When trading Forex or any other financial markets, you may often hear the expression “bull market” or “bear market.” Well, these are currencies/commodities/shares, but ANIMALS, that are traded. Though the actual origin of those “bulls” and “bears” is still under debates I have a simple explanation for you.
We mention the “bull market” when we see a financial instrument trending upward. Therefore, people are buying it (a currency, gold, etc.). And the “bear market” describes totally opposite tendency – a trend is going downward as people do selling.
Although these are the simplest definitions which I gave you, there are other ways of discerning the two types of markets. Traders will look into the chart to use the set of indicators or conditions, which help them to determine which (“bull” or “bear”) market they are in.
One of the most common ways is the usage of Moving Averages, which represent the overall trend. When traders are up to implementing this method, they will use a higher moving or slower moving period average to determine the trend direction.
For instance, you can use 200-day moving average to determine if the overall trend is moving upwards or downwards. The idea is that such a slower MA, unlike a faster one, will be changing its direction much slower. This is the overall slope of the moving average, which determines the trend. In other words, if you see it going from lower left to upper right, you got the uptrend. Furthermore, the opposite way is possible.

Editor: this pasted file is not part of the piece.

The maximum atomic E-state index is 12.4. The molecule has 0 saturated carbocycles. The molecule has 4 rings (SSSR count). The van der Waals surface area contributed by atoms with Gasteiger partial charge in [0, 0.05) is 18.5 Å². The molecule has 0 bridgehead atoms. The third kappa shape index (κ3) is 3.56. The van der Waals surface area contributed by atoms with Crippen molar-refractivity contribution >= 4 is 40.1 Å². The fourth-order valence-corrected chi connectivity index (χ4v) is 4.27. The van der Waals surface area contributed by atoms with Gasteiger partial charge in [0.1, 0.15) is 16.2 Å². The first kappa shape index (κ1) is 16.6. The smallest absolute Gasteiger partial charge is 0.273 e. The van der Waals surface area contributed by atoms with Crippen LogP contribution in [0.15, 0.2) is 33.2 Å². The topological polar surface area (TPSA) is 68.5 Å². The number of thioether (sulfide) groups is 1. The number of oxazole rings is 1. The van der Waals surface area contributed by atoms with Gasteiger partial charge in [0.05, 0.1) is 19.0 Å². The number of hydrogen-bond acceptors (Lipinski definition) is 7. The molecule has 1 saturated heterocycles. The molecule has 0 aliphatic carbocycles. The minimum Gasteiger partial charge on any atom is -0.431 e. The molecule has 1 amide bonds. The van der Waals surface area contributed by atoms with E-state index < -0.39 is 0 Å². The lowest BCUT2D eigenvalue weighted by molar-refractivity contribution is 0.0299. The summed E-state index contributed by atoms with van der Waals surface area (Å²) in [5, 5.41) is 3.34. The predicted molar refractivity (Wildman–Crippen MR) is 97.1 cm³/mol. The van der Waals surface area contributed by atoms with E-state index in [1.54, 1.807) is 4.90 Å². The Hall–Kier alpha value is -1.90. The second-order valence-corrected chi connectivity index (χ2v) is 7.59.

Another common way to define the market “diagnosis” of going up or down is to use trend lines. So called support and resistance areas will stretch along the chart diagonally and show the current direction of the market. As a rule, the most reliable trend lines come from the higher timeframe that the chart has. Furthermore, mark, that the weekly-chart trend line is considered by traders to be one of the most reliable. The reason is that it takes much more information as far as trades and pushes the price around no matter it’s up or down.
However, it actually does not matter how you call a market – “bullish,” “bearish” or trending upward/downward. It’s up to you, but know that these phrases are used by the majority of traders. Indeed, it’s a professional jargon. Alike other spheres, Forex has its own language that unites all the traders around the globe to convey information to one another. So now you know some of the lingual basics that a huge tribe of Forex-men use when searching for their FX luxury and following their dreams.